The Trend Is Your Friend...Until It’s Not

There’s a saying among investors: “The trend is your friend.” Meaning, you can capitalize on the sentiment of the moment by putting your money into what’s trending higher.  

The only problem with this saying is that it pertains to human trends, which are fickle, and the marketplace, which is in constant motion.  Hence the second part of the phrase that too few wannabe Warren Buffetts know as well as the first: … “until the end when it bends.”  

Point being, trends don’t last forever, that’s why they’re trends and not laws of marketplace reality.  

Why am I talking to you about this, you ask?  Because we in the Business of Agriculture are impacted by trends.  Food — once in scarce supply and difficult to produce — is neither of those things anymore.  At least not in North America, Europe, much of South America, Australia, and dozens of countries that made amazing leaps in food production over the last several decades.  

The business of food is more affected by trends generally, than by our ability to produce it.  Barring catastrophic weather or disease, we in Ag have food production pretty well dialed in.  In some cases we have it so dialed in there’s too much of it. Which brings me to milk.  

A recent Wall Street Journal article profiled the travails of Dean Foods, the Dallas- based milk conglomerate. Dean has (or had) 58 dairy processing facilities across 29 states.  The company shuttered a chunk of those plants last year. Dean Foods today is valued at 5% of what the company was worth ten years ago. 

Some of my Ag friends blame Walmart, which opened a milk processing facility last year.  While Walmart’s move may be partly to blame for Dean’s struggles, Walmart has nothing to do with the reality of dairy’s meltdown.  

When the Trend’s Not Your Friend

Fluid milk consumption has been declining on a per capita basis since 1947 when we drank about 47 gallons annually.  Last I looked consumption was around 16 gallons.  Walmart didn’t do this.  If anything, the retailer’s cheap prices may have propped up milk.  

The trend is simply against milk. Cereal consumption has declined due to gluten free eating and the low-carb craze.  Milk — cereal’s partner at the breakfast table — declined too. 


Lucky for dairy the trend line for cheese and yogurt has gone the opposite direction of milk.  Consumption of both products has more than tripled since the 1970’s.  Were it not for cheese and yogurt, we’d be drowning in milk more than we already are. Because the spigots of production are wide open.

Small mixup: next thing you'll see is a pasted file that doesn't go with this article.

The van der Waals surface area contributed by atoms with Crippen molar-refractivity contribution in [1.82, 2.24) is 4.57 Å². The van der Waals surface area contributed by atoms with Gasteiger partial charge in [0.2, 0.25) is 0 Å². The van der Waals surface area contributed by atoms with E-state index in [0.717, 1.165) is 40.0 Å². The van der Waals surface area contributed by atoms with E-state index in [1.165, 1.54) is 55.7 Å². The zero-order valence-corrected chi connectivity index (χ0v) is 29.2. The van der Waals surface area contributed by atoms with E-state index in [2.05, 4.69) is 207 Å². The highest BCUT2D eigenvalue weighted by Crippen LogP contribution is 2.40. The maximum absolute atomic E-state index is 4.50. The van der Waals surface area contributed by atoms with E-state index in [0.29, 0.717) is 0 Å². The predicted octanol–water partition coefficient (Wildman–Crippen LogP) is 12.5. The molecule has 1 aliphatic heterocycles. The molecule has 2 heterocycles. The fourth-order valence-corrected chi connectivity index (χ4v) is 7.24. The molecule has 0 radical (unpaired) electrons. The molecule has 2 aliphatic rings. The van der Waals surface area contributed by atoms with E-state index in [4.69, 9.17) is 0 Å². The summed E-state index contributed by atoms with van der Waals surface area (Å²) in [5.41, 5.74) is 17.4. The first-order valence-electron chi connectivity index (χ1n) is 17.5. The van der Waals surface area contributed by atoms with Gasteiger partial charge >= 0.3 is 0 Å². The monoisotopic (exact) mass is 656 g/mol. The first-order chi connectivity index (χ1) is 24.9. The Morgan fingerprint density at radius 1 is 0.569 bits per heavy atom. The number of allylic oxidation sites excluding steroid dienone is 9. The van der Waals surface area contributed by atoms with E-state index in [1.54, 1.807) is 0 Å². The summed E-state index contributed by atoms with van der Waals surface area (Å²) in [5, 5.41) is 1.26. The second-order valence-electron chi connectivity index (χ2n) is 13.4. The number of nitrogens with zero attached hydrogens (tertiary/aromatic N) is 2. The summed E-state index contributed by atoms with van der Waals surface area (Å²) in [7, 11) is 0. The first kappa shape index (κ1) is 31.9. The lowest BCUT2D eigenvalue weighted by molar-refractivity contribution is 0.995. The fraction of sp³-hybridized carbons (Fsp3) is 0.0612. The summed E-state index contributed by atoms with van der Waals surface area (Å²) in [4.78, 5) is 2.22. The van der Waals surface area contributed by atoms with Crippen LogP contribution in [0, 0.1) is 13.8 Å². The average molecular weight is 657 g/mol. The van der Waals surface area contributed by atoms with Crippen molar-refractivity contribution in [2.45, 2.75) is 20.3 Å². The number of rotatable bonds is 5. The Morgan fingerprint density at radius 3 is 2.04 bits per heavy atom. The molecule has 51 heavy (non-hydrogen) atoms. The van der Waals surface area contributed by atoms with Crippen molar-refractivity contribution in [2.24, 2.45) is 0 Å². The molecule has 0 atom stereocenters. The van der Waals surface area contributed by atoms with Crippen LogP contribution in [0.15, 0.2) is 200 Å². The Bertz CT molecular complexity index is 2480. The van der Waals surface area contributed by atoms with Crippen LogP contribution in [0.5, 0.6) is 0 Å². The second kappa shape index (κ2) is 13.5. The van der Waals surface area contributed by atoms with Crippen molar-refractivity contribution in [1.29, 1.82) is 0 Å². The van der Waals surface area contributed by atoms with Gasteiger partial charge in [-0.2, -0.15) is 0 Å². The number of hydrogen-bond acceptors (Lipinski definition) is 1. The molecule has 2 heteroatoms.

2,700 dairy farms went out of business last year and we’re still awash in milk.  Dairy farmers have gotten really good at squeezing more milk out of Bessie!  The average dairy cow produces about 40% more today than she did on my dairy farm of the 1980’s.  

Where Does the Trend End? 

We’ve got a lot of the white stuff.  And a lot of alternatives. Whether you call plant -based “milk” milk or not won’t change the fact that it’s stealing consumption from real milk.  Why? Because of savvy marketing. Plant beverages tout health, environment, and animal treatment claims.  

I’ve been critical of the industry for not being more innovative. While Monster Energy and Coca-Cola fuse marketing muscle to sell more ounces of beverage, dairy focuses on production over promotion. The “Got Milk” ads were clever.  For a while. Dairy stuck with the campaign for 21 years!  

So the question is: would brilliant marketing reverse the trend? I believe it would. Although we’ll never drink 47 gallons again.  There’s simply too much trend working against milk.  But there’s room for growth.  Eggs fought back from declining consumption and unsubstantiated health claims.  We ate only 230 incredible edible eggs per American in the mid 1990s.  Last year we surpassed 280 eggs each.  

When the trend stops being your friend, savvy investors change strategy. For the Business of Agriculture there are three strategies to succeed when the food trend stops being your friend:  

  1. Adjust production up or down to accommodate the trend. 

  2. Create new products that capture the trend. 

  3. Change promotional methods to appeal to the trend.  

The first option generally happens automatically and often involuntarily. The second two options happen through commitment and creativity.  As a dairy farm boy and devoted drinker of chocolate milk, I wish the trend was better for dairy.  More importantly, I wish the industry would call on me to help implement those second two strategies.  


Damian Mason is a businessman, author, speaker, podcaster, and consultant.  Find him at www.damianmason.com 

Angie Carel